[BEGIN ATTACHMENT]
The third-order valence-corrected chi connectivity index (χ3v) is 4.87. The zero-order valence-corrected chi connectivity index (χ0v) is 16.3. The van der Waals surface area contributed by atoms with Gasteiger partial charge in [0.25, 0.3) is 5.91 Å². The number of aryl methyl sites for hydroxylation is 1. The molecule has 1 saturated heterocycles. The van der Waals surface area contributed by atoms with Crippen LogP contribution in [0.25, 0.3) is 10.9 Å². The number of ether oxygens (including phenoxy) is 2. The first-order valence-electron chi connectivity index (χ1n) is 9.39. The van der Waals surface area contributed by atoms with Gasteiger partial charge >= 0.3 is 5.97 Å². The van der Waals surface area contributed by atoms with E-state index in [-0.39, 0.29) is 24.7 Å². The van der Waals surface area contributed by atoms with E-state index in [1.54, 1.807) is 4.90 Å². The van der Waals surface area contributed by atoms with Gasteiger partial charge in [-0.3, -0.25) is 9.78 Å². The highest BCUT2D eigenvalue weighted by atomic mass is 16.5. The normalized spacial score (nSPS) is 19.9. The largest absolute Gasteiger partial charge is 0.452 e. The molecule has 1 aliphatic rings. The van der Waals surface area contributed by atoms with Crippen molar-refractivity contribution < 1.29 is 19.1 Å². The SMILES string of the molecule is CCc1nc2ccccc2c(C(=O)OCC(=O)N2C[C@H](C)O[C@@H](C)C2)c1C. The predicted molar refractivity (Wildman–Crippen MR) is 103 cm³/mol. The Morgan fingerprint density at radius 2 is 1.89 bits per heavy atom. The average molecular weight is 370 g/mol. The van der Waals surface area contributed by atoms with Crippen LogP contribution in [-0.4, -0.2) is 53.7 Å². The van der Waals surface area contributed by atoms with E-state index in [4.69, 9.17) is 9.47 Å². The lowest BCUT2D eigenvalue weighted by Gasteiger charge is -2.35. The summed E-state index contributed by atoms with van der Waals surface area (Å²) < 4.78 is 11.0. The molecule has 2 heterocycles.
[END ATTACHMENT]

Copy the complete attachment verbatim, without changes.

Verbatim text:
The third-order valence-corrected chi connectivity index (χ3v) is 4.87. The zero-order valence-corrected chi connectivity index (χ0v) is 16.3. The van der Waals surface area contributed by atoms with Gasteiger partial charge in [0.25, 0.3) is 5.91 Å². The number of aryl methyl sites for hydroxylation is 1. The molecule has 1 saturated heterocycles. The van der Waals surface area contributed by atoms with Crippen LogP contribution in [0.25, 0.3) is 10.9 Å². The number of ether oxygens (including phenoxy) is 2. The first-order valence-electron chi connectivity index (χ1n) is 9.39. The van der Waals surface area contributed by atoms with Gasteiger partial charge >= 0.3 is 5.97 Å². The van der Waals surface area contributed by atoms with E-state index in [-0.39, 0.29) is 24.7 Å². The van der Waals surface area contributed by atoms with E-state index in [1.54, 1.807) is 4.90 Å². The van der Waals surface area contributed by atoms with Gasteiger partial charge in [-0.3, -0.25) is 9.78 Å². The highest BCUT2D eigenvalue weighted by atomic mass is 16.5. The normalized spacial score (nSPS) is 19.9. The largest absolute Gasteiger partial charge is 0.452 e. The molecule has 1 aliphatic rings. The van der Waals surface area contributed by atoms with Crippen molar-refractivity contribution < 1.29 is 19.1 Å². The SMILES string of the molecule is CCc1nc2ccccc2c(C(=O)OCC(=O)N2C[C@H](C)O[C@@H](C)C2)c1C. The predicted molar refractivity (Wildman–Crippen MR) is 103 cm³/mol. The Morgan fingerprint density at radius 2 is 1.89 bits per heavy atom. The average molecular weight is 370 g/mol. The van der Waals surface area contributed by atoms with Crippen LogP contribution in [-0.4, -0.2) is 53.7 Å². The van der Waals surface area contributed by atoms with E-state index in [4.69, 9.17) is 9.47 Å². The lowest BCUT2D eigenvalue weighted by Gasteiger charge is -2.35. The summed E-state index contributed by atoms with van der Waals surface area (Å²) < 4.78 is 11.0. The molecule has 2 heterocycles.